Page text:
Monday, July 09, 2007

What a Shame:

This man preaches the truth -- and the truth is no loving God could send anyone to Hell for eternity -- and he loses his Congregation. This Friday the 13, 20/20 will have a special that features his story.

I might qualify these remarks with it depends on what the nature of Hell would be. If it's a place where people are tortured, there is no possible way a good God would do such a thing. If it's a place where people voluntarily choose to go because they are happier not in God's presence, then the concept isn't as unjust. But then, Hell is simply a place where you can feel comforted by your fellow unsaved family members, get to play pool with your buddies and engage in all sorts of enjoyable "un-godly" sins which wouldn't be permitted in Heaven (maybe that's why people would choose to go there).

Here Pearson described his epiphany that Hell could not exist outside of Earth, because it is right here on Earth:

There was a news story on about the refugee crisis in Rwanda.

Pearson: And you saw these African people—mostly women and children walking slowly back trying to come home. There was no light or life in their eyes. It was a horrible thing for me to see. Swollen bellies and skeletal bodies, emaciated... and then the babies looking at the mom and the mama looking out in space. It was sad. And I’m sitting there with my little fat-cheeked baby and my plateful of food, watching my big screen TV. A man of God, a preacher of the Gospel, and Evangelist, and I’m looking at those people assuming that they’re probably Muslim and going to Hell. “’Cause God wouldn’t do that to Christians,” I’m thinking...

Morrison: They deserve hell.

Pearson: They deserved hell.

And then, right at that moment, Carlton had his revelation.

Pearson: And I said, “God I don’t know how you’re gonna call yourself a loving God and allow those people to suffer so much and then just suck them into hell.” And I believe it was the Spirit of God in me saying, “Is that what you think we’re doing?”

Morrison: You heard this voice.

Pearson: Yes, sir. And I said, “That’s what I’ve been taught”

He talked back, he says, at that voice in his head.

Pearson: “God, I can’t I can’t save the whole world.” And that’s when I heard that voice say, “Precisely. That’s what we did. And if you’d tell them that they are redeemed, you wouldn’t create those kinds of problems. Can’t you see they’re already in Hell?”

Clear as a bell, says Carlton, he heard god telling him to preach this new message that hell is a place in life, and that after death. Everybody is redeemed. Everybody.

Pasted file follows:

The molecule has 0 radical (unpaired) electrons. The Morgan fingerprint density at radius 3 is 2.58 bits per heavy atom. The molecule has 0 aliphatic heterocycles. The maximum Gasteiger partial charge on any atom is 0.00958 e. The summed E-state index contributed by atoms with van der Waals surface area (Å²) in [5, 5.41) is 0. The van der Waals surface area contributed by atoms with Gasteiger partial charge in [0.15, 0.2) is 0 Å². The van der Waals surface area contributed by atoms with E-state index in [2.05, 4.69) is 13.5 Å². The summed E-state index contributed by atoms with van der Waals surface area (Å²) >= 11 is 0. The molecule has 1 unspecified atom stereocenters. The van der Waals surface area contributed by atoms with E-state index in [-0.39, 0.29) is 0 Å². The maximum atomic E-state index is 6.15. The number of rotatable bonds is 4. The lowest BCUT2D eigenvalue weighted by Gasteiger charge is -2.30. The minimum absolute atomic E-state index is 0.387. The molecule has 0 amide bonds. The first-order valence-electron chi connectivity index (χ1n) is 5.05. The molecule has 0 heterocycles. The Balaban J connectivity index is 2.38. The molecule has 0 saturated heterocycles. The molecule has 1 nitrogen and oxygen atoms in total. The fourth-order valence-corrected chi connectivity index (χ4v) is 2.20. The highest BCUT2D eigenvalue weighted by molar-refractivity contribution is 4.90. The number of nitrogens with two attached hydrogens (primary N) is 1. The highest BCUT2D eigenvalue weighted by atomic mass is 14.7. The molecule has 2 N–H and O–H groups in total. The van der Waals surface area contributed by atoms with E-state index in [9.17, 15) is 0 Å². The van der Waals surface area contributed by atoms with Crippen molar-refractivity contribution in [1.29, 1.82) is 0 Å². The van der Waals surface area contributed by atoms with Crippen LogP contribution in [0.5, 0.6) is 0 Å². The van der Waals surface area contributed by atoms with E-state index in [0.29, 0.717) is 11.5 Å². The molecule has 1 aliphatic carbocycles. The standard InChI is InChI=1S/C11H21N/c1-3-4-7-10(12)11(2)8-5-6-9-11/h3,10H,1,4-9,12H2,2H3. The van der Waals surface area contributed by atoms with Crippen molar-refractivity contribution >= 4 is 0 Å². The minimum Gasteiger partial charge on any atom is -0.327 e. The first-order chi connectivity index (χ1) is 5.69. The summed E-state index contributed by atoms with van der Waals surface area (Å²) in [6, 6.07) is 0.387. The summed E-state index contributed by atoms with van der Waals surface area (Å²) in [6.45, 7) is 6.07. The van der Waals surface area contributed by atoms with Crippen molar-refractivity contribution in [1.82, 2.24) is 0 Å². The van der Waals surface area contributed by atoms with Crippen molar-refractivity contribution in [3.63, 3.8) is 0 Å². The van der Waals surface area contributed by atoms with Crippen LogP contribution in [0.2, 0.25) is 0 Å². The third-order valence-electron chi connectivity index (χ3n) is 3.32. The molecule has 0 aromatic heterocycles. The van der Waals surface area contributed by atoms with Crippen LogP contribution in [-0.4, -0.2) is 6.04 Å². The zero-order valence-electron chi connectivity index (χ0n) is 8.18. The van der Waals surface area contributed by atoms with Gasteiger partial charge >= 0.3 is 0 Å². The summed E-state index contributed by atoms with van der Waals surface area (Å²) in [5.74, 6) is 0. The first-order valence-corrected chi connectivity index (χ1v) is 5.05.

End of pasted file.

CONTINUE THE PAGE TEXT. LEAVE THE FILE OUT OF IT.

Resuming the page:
Pearson: I immediately started thinking about my grandparents. “Well, maybe they’re not in Hell. Maybe if they’re already saved, if the cross and Christ and all that stuff really happened and is really spiritual—which I believe it is—then—if He came to save the world, then the world is saved unless he’s a failure.”

This was powerful stuff. Though dangerous too.

I wonder whether anyone really believes a loving God would send someone to a Hell that is worse than what those Rwandans suffer. I couldn't imagine believing in such cosmic sadism. And no -- no one deserves eternity in that. I may deserve punishment for my sins. For instance, you lie to your parents when you are young, they send you to your room for the day with no TV or video games -- proportionate punishment that fits the crime. You don't lock your children in the dark basement for a year for lying to you. And the concept of Hell is infinitely more unjust.

It is as unbelievable as a God who would send hijackers to crash their planes into the WTC and reward them with virgins. The scary thing is millions of Muslims do believe in such.

Re the whole Trinity/Unity debate of the Founding about which I often write. I don't find the Trinity so unbelievable. If God exists in the first place, the Trinity isn't such a stretch in logic. But like the Founding era-univeralists (our key unitarian Founders, and some Trinitarians like John Murray and Benjamin Rush), I do find the concept of eternal damnation as unbelievable as Jefferson found the Trinity.

The concept of Eternal Damnation certainly is, in my mind, one of the worst "corruptions of Christianity."


Jim Babka said...

I didn't even get a Hat Tip for this post! LOL. Good post Jon.

Jonathan said...